Kenneth Rogoff, Professor of Economics and Public Policy at Harvard University and recipient of the 2011 Deutsche Bank Prize in Financial Economics, was the chief economist of the International Monetary Fund from 2001 to 2003. He is co-author of This Time is Different: Eight Centuries of Financial Folly (Princeton University Press, 2011) and author of The Curse of Cash (Princeton University Press, 2016).
CAMBRIDGE – Next month marks the one year anniversary of the collapse of the venerable American investment bank, Lehman Brothers. The fall of Lehman marked the onset of a global recession and financial crisis the likes of which the world has not seen since the Great Depression of the 1930’s. After one year, trillions of dollars in public monies, and much soul searching in the world’s policy community, have we learned the right lessons? I fear not.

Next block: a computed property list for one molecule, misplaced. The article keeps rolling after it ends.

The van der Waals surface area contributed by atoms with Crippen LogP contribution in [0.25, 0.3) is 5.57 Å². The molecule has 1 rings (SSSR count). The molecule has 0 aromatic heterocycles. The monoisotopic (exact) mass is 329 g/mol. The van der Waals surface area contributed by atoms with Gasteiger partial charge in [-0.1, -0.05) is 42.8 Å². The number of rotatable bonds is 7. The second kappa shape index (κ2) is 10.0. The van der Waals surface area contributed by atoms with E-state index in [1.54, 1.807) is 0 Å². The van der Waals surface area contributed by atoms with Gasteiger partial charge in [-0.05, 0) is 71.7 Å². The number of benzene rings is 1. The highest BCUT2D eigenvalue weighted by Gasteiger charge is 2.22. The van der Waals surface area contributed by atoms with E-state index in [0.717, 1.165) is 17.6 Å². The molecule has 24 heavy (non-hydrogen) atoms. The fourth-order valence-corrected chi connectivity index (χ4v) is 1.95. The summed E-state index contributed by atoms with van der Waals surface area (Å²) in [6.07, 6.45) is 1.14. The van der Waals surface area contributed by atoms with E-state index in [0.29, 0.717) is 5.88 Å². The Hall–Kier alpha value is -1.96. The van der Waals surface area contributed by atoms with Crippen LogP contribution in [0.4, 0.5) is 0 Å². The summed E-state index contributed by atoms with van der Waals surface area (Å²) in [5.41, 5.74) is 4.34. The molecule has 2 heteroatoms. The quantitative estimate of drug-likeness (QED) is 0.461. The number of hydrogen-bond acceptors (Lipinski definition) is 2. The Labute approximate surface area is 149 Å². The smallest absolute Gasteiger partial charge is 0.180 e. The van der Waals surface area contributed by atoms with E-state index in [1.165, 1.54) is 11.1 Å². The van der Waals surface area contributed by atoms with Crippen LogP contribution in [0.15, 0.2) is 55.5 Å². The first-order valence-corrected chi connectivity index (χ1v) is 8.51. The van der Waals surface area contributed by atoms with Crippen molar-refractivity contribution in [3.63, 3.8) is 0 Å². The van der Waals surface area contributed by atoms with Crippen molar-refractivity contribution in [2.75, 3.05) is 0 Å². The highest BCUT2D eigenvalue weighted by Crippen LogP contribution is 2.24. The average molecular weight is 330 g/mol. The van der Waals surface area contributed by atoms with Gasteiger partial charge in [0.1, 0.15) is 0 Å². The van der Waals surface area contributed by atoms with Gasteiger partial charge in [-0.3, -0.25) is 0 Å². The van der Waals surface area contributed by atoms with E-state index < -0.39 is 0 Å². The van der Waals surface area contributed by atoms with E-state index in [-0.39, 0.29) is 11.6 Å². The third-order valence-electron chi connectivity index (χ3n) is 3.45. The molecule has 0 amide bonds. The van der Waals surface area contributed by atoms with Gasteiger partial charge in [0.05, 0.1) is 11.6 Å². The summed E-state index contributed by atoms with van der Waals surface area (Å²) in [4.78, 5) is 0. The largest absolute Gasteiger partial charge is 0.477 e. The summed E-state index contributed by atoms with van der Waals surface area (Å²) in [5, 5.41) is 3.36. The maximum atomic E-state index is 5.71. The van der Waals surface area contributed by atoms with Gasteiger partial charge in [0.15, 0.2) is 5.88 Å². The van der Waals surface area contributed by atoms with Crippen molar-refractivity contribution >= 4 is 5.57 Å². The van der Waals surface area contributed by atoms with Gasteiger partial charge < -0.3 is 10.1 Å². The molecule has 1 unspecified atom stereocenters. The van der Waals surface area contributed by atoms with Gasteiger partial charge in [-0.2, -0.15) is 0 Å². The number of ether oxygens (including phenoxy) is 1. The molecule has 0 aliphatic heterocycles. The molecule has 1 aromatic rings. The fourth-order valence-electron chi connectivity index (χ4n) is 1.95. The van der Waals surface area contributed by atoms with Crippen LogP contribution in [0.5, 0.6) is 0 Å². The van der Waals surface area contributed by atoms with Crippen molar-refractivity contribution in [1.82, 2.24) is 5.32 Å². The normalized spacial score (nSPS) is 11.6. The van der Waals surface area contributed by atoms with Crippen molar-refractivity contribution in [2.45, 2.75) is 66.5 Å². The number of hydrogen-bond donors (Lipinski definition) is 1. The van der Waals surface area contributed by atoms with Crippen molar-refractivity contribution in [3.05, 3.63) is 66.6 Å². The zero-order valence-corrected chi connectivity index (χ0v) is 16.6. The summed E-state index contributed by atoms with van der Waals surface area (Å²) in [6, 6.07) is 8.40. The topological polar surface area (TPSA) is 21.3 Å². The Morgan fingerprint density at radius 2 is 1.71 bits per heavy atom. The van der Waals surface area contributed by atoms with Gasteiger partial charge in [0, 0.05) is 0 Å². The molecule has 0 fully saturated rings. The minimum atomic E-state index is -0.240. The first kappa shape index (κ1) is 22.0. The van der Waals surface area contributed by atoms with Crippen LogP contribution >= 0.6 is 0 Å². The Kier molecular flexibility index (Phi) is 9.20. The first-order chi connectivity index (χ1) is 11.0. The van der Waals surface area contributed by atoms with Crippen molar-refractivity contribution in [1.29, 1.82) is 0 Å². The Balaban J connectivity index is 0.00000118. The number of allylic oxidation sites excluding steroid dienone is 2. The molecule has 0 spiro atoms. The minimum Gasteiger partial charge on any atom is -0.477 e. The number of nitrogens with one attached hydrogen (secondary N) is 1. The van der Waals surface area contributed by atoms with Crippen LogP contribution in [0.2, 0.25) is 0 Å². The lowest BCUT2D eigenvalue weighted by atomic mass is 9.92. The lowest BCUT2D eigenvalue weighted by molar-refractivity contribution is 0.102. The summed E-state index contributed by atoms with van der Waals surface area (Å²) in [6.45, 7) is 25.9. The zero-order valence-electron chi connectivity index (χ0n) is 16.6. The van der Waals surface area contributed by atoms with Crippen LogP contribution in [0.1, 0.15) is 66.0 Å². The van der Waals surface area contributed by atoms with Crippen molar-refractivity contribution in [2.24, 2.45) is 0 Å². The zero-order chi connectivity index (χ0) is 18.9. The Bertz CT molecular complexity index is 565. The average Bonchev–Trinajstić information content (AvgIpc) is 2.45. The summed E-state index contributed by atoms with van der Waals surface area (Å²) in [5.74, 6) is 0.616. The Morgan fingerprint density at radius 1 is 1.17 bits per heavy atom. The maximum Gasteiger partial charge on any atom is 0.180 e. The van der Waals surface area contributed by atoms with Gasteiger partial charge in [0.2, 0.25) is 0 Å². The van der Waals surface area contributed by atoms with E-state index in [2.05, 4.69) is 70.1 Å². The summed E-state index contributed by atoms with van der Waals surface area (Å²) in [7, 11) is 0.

The overwhelming consensus in the policy community is that if only the government had bailed out Lehman, the whole thing would have been a hiccup and not a heart attack. Famous investors and leading policymakers alike have opined that in our ultra-interconnected global economy, a big financial institution like Lehman can never be allowed to fail. No matter how badly it mismanages its business – Lehman essentially transformed itself into a real estate holding company totally dependent on a continuing US housing bubble – the creditors of a big financial institution should always get repaid. Otherwise, confidence in the system will be undermined, and chaos will break loose.
Having reached the epiphany that financial restructuring must be avoided at all costs, the governments of the world have in turn cast a huge safety net over banks (and whole countries in Eastern Europe), woven from taxpayer dollars.
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